Can You Grow Potatoes on Mars?

Written by Alanna Burns, Illustration by Jaclyn Simon

If you have read or have watched The Martian, you may remember how the protagonist, Mark Watney, grew potatoes on Mars by mixing martian soil with freeze-dried poop. Sure, it’s a fun bit of fiction and given that Watney is a botanist, a great way to try and feed himself while he’s stranded on Mars. I have often wondered, would that even be possible? Could you grow potatoes on Mars? 

I am fascinated by space exploration and the many different ways we’ve advanced as a species. We’re not about to be visited by Vulcans anytime soon (Trekkies will know) but we’ve come a long way since those early space faring missions. You know what’s also cool? Botany. Botany has also come a long way and botanists continue to discover ways to help us survive on Earth. Botanists are an incredibly important part of our fight against climate change and its effects on our plant life and biodiversity. Without plants, we would simply not be able to survive. 

Let’s go back to Mars potatoes. Could it be done?  I am by no means important enough to reach out to a scientist at NASA to answer that question for me, so I had to settle for the good old Internet to satisfy my curiosity. I found some interesting bits of information that mostly answered my question. 

Short answer, no, you most likely wouldn’t be able to grow potatoes on Mars like Mark Watney (bummer). There are so many factors involved, microbes, soil etc. that to get a yield like he did (a very good first crop indeed) would be an incredible feat. Gotta love fiction! But some of what he did was fairly accurate in its science. Regolith, aka Martian soil, the stuff Watney used to grow his potatoes in, is actually quite low in key plant nutrients. It’s also pretty terrible at absorbing water and is often contaminated with heavy metals or toxic compounds. Not the best environment for growing plants.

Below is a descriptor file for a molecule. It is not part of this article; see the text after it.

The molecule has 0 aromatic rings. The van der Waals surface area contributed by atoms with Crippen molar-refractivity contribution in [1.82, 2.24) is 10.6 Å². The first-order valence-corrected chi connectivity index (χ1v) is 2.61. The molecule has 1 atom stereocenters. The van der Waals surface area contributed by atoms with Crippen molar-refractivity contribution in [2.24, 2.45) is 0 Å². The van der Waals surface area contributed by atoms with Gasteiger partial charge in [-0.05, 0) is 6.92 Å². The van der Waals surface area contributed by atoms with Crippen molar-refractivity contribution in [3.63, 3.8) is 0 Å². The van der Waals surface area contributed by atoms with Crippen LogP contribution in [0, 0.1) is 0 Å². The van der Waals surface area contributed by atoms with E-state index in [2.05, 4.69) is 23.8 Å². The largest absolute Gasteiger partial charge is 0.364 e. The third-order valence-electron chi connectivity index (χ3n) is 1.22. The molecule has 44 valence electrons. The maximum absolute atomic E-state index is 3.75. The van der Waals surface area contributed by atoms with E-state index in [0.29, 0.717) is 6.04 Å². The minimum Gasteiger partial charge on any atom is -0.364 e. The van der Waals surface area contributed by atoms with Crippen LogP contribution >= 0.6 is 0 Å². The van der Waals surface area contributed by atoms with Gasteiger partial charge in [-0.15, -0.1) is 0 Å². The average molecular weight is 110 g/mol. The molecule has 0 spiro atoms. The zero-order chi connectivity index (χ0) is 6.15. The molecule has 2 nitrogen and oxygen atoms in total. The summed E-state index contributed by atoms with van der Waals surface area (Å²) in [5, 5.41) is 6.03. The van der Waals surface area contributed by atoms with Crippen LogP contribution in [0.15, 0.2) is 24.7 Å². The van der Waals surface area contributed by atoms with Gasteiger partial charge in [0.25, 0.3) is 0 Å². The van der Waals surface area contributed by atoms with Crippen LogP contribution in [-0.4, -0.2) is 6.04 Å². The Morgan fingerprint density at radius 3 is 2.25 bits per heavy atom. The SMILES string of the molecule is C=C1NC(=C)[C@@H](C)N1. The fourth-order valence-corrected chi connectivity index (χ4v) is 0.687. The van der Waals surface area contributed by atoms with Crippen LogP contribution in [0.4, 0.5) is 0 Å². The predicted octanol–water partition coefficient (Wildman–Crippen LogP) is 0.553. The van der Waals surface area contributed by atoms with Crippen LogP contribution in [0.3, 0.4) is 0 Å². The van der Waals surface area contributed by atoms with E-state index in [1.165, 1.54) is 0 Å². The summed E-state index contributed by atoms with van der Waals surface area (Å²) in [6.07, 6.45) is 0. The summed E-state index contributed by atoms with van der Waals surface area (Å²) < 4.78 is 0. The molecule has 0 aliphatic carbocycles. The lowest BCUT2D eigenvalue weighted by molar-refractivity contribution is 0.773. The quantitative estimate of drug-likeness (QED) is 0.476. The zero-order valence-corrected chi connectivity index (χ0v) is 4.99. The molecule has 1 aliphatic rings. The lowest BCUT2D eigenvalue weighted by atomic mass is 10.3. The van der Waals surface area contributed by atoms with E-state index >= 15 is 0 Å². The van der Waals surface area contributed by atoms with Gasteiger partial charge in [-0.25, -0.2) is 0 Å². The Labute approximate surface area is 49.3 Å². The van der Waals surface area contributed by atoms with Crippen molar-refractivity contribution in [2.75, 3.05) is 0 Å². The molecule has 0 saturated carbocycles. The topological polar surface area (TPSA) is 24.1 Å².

It’s not all fiction though. Scientists are hard at work trying to find ways to successfully grow plants in space. Environments are created on Earth to mimic atmospheric conditions you would find on the moon or Mars and then once the plants have grown, they are studied by scientists at length to learn as much as possible about growing plants in space. 

Why should we care about being able to grow plants in space? If humans want to continue to explore space and even one day inhabit places like the moon or Mars, it’s important that we have a sustainable source of food. So while The Martian is fiction – it could very well be a reality in the future. Over at NASA, they’ve created the Vegetable Production System, also known as Veggie. Veggie is a space garden that currently resides on the International Space Station (ISS) and it allows astronauts to study plant growth in microgravity. The plants grown are also consumed by the astronauts, adding valuable nutrients to their diets. To combat the effects of space on the plants itself, each plant grows in a “pillow” in the garden, which is described by NASA as being the size of a piece of carry-on luggage. The “pillow” is filled with a clay-based growth media and fertilizer, and aids in the distribution of water, nutrients and air around the root system. Neat!

Another system, called the Advanced Plant Habitat, or APH, is also used on the ISS but it is used solely for plant research and is completely enclosed and automated, being controlled by a team back on Earth. Both systems, Veggie and APH, use LED lights to grow the plants to great success. These LED lights are designed to mimic natural sunlight, an important part of growing plants, but lacking in a space environment. When the plants are fully grown and ready for harvest, the crew aboard the space station collects the samples and sends them back to Earth for the team to study further. Scientists want to know how space affects their growth and development, with a specific focus on what changes happen at the gene, protein, and metabolite levels and why these changes occur. 

There have been so many advances in the study of plants in space over the years, which makes it feel like we’re moving out of the world of fiction and into reality. Plants are important on Earth, but can also have a big role in space exploration. All of the studies being completed by NASA and its scientists are designed to help us understand how space affects plants and how we can eventually grow them in space like Mark Watney. 

Science is cool.